Ecuador: Shrimp Farming vs. Ancestral Land Rights

August 24, 2014 | News | 1 Comment |
En Español

Ecuador is the fifth largest producer of shrimp worldwide, generating over
one billion dollars a year. Ecuador’s fragile wetlands have been devastated by shrimp farming – according to official statistics, the national area of mangroves went from 362,000 hectares to 108,000 hectares. Although the shrimp industry employs 250,000 people in Ecuador, a much higher number of people sustained their livelihoods from the mangroves before the industry grabbed the coastal lands. Mangrove forests can sustain the livelihoods and provide food for up to eight times as many people as the shrimp industry. Entire communities have been evicted and desperate fishermen are now fighting the shrimp farmers in order to reclaim their lands and protect the mangrove forests. “The estuary has become a war zone, and farmers even use packs of dogs and armed militias to protect their farms” informs Lider Gongora from C-CONDEM.

By the Chone river estuary in the Manabí Province, more than 70 families with ancestral ties to their lands making a living from the crabs, honey, shells and other food from the mangrove area formed the Collective el Verdun.
In 1979, a local businessman acquired the wetlands and developed shrimp farms with loans from the Bank of the Pacific. In the process, people of the Collective el Verdun were evicted forcefully and violently from their lands,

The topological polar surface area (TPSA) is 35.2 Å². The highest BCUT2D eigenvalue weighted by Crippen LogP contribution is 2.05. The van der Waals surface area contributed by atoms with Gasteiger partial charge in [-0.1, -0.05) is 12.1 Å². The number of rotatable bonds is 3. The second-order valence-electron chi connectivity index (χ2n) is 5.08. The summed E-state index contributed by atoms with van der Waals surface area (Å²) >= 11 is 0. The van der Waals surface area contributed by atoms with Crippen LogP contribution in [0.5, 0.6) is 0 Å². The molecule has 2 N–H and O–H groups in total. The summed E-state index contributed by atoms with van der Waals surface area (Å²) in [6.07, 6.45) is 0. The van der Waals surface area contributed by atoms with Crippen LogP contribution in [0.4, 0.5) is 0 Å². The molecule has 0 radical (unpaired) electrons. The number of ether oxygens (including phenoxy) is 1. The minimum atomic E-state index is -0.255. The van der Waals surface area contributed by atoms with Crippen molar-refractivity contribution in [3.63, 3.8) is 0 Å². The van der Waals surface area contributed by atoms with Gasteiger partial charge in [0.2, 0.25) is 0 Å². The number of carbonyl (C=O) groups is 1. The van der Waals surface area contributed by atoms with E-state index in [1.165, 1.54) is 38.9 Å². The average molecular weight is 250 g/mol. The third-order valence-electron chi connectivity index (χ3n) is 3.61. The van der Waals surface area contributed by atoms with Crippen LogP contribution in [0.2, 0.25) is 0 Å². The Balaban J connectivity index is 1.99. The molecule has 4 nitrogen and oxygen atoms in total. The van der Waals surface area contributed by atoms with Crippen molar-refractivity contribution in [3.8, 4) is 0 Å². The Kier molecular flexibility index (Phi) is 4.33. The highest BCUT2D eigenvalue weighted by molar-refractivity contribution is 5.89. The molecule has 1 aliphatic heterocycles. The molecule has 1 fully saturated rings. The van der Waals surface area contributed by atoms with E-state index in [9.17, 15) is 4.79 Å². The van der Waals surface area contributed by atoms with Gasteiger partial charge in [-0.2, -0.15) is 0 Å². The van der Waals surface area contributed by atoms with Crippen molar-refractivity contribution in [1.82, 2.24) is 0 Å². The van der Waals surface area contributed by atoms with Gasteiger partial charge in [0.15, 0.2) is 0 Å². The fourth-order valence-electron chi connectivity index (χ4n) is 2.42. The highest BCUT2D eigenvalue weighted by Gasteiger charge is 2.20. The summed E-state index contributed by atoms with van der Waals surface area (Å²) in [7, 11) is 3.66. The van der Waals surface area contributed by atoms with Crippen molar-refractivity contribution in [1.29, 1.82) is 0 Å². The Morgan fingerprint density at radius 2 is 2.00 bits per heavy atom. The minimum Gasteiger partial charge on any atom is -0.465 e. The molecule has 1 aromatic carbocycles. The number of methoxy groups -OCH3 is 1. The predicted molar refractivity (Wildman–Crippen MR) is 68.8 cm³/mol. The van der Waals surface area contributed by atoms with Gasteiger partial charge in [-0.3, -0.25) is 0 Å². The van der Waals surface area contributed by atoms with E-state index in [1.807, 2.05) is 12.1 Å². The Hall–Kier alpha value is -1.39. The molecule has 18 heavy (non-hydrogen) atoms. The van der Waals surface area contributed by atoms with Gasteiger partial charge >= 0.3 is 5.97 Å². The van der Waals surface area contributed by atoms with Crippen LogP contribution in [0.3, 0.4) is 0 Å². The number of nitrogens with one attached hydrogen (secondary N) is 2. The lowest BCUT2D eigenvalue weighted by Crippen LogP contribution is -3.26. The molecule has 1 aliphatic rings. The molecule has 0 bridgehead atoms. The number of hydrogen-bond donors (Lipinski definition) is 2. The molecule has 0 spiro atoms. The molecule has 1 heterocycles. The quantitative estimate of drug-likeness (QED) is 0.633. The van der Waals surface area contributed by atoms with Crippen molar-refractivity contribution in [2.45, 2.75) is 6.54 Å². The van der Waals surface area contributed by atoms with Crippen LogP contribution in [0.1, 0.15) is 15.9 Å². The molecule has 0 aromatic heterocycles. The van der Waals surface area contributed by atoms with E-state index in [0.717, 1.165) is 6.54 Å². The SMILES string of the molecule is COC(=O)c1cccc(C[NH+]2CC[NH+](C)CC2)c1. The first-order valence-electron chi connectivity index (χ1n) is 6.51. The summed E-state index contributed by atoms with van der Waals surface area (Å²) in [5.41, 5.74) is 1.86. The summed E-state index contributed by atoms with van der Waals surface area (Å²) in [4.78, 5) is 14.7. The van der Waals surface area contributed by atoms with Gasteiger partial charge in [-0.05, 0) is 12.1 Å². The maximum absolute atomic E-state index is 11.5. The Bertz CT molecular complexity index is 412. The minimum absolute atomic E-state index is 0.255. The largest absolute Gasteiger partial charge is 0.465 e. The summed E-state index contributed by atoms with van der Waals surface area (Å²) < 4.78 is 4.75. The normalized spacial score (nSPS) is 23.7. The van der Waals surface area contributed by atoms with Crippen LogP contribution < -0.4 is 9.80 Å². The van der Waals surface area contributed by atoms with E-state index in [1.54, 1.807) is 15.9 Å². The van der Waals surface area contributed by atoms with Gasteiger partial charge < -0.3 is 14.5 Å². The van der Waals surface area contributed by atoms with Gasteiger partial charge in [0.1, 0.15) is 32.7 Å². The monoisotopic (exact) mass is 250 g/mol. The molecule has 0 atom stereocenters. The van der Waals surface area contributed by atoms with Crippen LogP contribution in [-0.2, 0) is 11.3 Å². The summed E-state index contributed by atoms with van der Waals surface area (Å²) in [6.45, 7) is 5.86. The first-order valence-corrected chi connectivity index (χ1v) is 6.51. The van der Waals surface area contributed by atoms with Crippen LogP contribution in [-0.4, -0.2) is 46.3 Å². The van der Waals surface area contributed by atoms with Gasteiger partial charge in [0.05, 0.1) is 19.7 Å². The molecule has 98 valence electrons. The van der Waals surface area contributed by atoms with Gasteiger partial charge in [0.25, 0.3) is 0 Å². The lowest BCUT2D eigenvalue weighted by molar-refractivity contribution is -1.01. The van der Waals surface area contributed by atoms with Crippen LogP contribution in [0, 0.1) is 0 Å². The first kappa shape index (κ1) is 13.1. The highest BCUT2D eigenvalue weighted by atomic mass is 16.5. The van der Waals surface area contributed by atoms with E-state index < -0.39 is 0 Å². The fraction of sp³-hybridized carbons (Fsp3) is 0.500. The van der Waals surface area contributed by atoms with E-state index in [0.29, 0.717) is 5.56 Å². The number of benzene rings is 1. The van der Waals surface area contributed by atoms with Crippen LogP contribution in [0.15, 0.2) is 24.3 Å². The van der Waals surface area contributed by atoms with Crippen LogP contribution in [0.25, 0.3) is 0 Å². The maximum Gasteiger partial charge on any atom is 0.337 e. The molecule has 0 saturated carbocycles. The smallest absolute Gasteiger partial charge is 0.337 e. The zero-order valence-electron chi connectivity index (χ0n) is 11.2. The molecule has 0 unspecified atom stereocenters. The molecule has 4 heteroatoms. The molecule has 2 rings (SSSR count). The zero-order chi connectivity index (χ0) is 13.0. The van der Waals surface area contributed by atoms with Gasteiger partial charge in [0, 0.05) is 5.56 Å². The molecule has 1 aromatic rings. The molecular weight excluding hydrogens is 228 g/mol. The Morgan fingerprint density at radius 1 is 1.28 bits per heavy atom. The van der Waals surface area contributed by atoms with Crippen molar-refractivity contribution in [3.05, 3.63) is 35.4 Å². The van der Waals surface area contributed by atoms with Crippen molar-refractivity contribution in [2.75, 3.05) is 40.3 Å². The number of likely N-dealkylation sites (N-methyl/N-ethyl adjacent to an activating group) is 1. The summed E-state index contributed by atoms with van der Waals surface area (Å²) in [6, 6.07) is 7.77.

and the mangrove depleted. When the businessman went bankrupt in 1997 and abandoned the shrimp farms, the Collective reclaimed its land, and started planting new mangrove trees and crops for their subsistence.

In 2010, the Bank of the Pacific sold the land to another businessman.
He informed the Collective that he considered them invaders on his land and demanded they leave. In response, the Collective demanded a proper investigation, which was undertaken by the government of Manabí. The investigation confirmed their ancestral rights to the territory, and ordered the businessman to grant access back to the Collective.

Following his refusal, the Collective organized a public hearing a year later and asked the Ministry of Agriculture to transfer the property to the community. They made reference to the Ecuadorian Constitution, which stipulates that indigenous communities have the right to keep ownership of ancestral lands and territories and to not be displaced from their ancestral land. The hearing resulted in a court case in 2012, which required the businessman to allocate 20% of the property to the Collective. Even though the businessman’s property rights were thereby still recognised, he once again refused to give back the 20% land. The authorities have not yet enforced the court order.

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